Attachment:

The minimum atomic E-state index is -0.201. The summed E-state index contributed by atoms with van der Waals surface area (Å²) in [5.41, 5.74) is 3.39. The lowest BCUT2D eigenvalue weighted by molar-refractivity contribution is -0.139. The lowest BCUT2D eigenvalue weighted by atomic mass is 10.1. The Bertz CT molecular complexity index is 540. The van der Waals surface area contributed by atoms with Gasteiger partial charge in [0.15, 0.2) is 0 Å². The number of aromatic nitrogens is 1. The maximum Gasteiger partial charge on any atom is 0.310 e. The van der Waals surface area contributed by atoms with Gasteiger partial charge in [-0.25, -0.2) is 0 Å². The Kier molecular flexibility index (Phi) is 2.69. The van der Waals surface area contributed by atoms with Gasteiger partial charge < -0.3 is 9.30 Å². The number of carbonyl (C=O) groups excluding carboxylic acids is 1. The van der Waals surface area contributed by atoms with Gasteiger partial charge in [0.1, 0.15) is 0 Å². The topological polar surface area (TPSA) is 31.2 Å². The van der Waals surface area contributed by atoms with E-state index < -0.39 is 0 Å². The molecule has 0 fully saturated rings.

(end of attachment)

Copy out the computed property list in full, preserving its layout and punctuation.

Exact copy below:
The minimum atomic E-state index is -0.201. The summed E-state index contributed by atoms with van der Waals surface area (Å²) in [5.41, 5.74) is 3.39. The lowest BCUT2D eigenvalue weighted by molar-refractivity contribution is -0.139. The lowest BCUT2D eigenvalue weighted by atomic mass is 10.1. The Bertz CT molecular complexity index is 540. The van der Waals surface area contributed by atoms with Gasteiger partial charge in [0.15, 0.2) is 0 Å². The number of aromatic nitrogens is 1. The maximum Gasteiger partial charge on any atom is 0.310 e. The van der Waals surface area contributed by atoms with Gasteiger partial charge in [-0.25, -0.2) is 0 Å². The Kier molecular flexibility index (Phi) is 2.69. The van der Waals surface area contributed by atoms with Gasteiger partial charge < -0.3 is 9.30 Å². The number of carbonyl (C=O) groups excluding carboxylic acids is 1. The van der Waals surface area contributed by atoms with Gasteiger partial charge in [0.1, 0.15) is 0 Å². The topological polar surface area (TPSA) is 31.2 Å². The van der Waals surface area contributed by atoms with E-state index < -0.39 is 0 Å². The molecule has 0 fully saturated rings.